Editorial

EDITORIAL: Judicial System’s Legacy of Cash Bonds Must End for the Poor to Realize Justice

Payday lenders used to be considered among the worst of today’s predators, disproportionately preying on Blacks and the poor in the U.S. But in recent years, they’ve been replaced by an even more sinister, long-entrenched system — America’s bail bond industry.

And because it operates with the support of the country’s judicial system, the multibillion-dollar industry, according to reports released by the American Civil Liberties Union, facilitates a system in which those who cannot afford bail must remain in jail until their trial. For the poor, neither of the two choices before them are encouraging: they must either borrow money that they can ill-afford to repay or remain locked up.

However, remaining in jail rarely leads to a happy ending as the bulk of current research indicates that those who remain incarcerated are less likely to win their court cases. Meanwhile, those who borrow from bondsmen to buy their freedom find themselves languishing in debt for months — even years — before their able to pay their debt.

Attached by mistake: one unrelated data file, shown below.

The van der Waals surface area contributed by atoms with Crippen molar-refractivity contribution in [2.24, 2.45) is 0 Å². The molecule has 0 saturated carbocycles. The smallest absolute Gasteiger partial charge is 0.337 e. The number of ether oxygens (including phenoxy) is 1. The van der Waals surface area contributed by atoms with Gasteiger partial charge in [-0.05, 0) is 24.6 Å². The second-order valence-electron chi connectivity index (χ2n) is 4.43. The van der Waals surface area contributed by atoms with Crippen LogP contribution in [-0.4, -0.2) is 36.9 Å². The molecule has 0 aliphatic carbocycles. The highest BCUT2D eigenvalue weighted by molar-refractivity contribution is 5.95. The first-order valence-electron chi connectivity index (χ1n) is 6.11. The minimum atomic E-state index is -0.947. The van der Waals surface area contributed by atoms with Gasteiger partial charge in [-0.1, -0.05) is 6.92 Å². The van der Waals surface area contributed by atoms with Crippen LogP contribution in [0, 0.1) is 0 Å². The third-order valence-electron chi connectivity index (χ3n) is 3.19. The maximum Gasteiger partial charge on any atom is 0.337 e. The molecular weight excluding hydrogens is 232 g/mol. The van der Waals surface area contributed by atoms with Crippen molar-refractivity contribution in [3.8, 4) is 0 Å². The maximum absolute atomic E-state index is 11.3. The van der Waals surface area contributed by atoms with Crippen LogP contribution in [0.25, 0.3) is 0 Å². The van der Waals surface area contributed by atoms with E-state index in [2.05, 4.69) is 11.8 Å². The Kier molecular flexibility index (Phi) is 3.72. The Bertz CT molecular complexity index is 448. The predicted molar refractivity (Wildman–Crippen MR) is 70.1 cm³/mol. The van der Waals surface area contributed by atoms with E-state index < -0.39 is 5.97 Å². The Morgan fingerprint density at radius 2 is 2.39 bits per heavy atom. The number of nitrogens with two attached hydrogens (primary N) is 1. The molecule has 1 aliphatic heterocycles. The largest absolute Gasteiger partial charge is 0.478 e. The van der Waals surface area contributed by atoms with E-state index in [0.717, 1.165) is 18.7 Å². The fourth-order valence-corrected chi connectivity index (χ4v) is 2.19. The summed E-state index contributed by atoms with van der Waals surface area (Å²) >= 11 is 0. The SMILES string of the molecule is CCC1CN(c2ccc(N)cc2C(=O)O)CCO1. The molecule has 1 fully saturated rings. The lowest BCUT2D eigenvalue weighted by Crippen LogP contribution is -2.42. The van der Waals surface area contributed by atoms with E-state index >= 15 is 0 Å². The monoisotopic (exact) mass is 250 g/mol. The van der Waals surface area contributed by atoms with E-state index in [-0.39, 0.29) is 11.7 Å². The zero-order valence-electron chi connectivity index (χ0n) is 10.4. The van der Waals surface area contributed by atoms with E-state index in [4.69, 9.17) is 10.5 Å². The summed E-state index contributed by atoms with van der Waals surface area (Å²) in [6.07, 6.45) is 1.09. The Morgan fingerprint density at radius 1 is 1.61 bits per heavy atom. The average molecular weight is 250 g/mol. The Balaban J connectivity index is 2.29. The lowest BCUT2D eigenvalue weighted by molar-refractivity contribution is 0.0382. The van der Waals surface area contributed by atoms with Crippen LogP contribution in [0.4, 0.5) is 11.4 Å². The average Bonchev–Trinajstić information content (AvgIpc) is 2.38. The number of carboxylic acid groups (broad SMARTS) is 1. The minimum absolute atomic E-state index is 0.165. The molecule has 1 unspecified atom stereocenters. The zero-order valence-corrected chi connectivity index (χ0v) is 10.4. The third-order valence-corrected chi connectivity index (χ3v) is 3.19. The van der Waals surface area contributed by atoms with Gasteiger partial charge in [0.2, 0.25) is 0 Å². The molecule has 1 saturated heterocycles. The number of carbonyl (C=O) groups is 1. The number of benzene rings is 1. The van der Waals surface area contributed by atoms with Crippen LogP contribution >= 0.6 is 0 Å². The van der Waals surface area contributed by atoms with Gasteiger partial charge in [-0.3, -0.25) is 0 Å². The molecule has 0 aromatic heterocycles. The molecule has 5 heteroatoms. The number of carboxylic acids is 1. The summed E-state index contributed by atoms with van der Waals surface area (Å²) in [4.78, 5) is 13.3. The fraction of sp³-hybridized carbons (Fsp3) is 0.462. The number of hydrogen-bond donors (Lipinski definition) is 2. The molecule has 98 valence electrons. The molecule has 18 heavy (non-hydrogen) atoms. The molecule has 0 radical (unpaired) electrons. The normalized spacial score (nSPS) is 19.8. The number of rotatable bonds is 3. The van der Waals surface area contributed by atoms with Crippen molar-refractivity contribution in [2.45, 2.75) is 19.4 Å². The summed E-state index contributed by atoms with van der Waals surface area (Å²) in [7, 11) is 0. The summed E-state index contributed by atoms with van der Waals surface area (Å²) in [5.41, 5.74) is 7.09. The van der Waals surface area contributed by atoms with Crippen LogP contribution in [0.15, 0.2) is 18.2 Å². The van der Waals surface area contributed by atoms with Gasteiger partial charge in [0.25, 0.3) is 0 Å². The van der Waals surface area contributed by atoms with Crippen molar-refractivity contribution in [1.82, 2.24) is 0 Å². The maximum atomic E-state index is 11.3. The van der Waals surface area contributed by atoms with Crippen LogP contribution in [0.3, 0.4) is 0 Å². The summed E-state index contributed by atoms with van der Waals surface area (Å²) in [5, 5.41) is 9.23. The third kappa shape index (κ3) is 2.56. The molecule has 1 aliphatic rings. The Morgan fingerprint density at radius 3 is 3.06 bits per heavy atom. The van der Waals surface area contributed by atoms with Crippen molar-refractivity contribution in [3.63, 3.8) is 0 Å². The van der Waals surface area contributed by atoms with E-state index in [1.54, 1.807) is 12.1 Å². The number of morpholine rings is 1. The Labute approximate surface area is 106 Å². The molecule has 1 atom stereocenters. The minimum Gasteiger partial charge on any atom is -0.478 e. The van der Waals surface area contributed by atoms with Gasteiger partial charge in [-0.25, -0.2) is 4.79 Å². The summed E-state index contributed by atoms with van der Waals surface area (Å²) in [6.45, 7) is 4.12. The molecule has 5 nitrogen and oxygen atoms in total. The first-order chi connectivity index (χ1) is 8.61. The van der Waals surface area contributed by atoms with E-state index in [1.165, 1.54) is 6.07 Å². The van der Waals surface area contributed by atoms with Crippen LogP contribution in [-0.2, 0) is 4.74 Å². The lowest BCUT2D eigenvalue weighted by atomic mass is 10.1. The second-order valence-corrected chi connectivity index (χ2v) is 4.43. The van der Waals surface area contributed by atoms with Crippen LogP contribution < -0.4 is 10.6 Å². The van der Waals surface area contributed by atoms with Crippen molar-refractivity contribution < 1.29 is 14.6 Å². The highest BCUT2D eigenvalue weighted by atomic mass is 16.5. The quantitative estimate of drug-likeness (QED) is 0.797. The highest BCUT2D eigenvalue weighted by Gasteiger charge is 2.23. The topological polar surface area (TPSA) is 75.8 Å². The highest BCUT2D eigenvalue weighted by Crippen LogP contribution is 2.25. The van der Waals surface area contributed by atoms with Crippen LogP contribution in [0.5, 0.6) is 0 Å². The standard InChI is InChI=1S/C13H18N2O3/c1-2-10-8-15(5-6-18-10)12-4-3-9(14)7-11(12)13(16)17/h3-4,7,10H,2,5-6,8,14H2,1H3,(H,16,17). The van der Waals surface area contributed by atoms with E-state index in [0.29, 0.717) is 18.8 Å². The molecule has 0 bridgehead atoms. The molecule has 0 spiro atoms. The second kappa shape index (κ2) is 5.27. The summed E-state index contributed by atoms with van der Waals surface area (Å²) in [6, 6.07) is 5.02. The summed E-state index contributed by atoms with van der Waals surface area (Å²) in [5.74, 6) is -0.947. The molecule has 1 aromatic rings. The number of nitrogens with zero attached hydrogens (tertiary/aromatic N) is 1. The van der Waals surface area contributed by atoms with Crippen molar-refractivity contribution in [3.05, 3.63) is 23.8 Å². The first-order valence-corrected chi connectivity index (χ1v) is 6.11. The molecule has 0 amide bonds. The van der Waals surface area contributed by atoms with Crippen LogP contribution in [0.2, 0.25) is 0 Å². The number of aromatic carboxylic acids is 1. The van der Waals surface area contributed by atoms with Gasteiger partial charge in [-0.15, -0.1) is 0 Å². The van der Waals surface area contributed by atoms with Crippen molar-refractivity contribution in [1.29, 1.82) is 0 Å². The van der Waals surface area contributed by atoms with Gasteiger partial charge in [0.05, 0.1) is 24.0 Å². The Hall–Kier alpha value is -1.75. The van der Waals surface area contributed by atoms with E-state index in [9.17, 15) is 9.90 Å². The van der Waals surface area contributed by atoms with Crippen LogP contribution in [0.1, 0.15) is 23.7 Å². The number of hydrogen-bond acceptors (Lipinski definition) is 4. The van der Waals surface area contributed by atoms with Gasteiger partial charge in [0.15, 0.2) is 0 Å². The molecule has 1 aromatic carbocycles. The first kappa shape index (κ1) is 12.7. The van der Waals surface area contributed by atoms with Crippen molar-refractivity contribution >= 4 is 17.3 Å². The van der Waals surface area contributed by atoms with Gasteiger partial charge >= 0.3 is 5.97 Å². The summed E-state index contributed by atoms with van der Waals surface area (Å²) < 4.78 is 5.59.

It is this for-profit system to which we object. Some jurisdictions, including the District and New Jersey, decided to do the right thing and revised their policies in order to eliminate their reliance on bail. But, in other parts of the country, the adherence to the cash bail practice has increased dramatically, particularly over the past two decades.

And rather than stay locked up for an indeterminate amount of time, those unable to post bond, the poor, are more likely to plead guilty to offenses that they did not commit, simply so they can get back to their families and, if they’re employed, back to their jobs.

Judges admit that the system is flawed but also consider it to be a crucial tool as it tends to be the most reliable assurance that defendants will show up for their day in court. But it still does not allow for a level field for everyone charged with a crime. It still tends to have a negative and punitive impact on low-income defendants.

Being poor should not make our citizens criminals. But in far too many courtrooms, that’s exactly the result.

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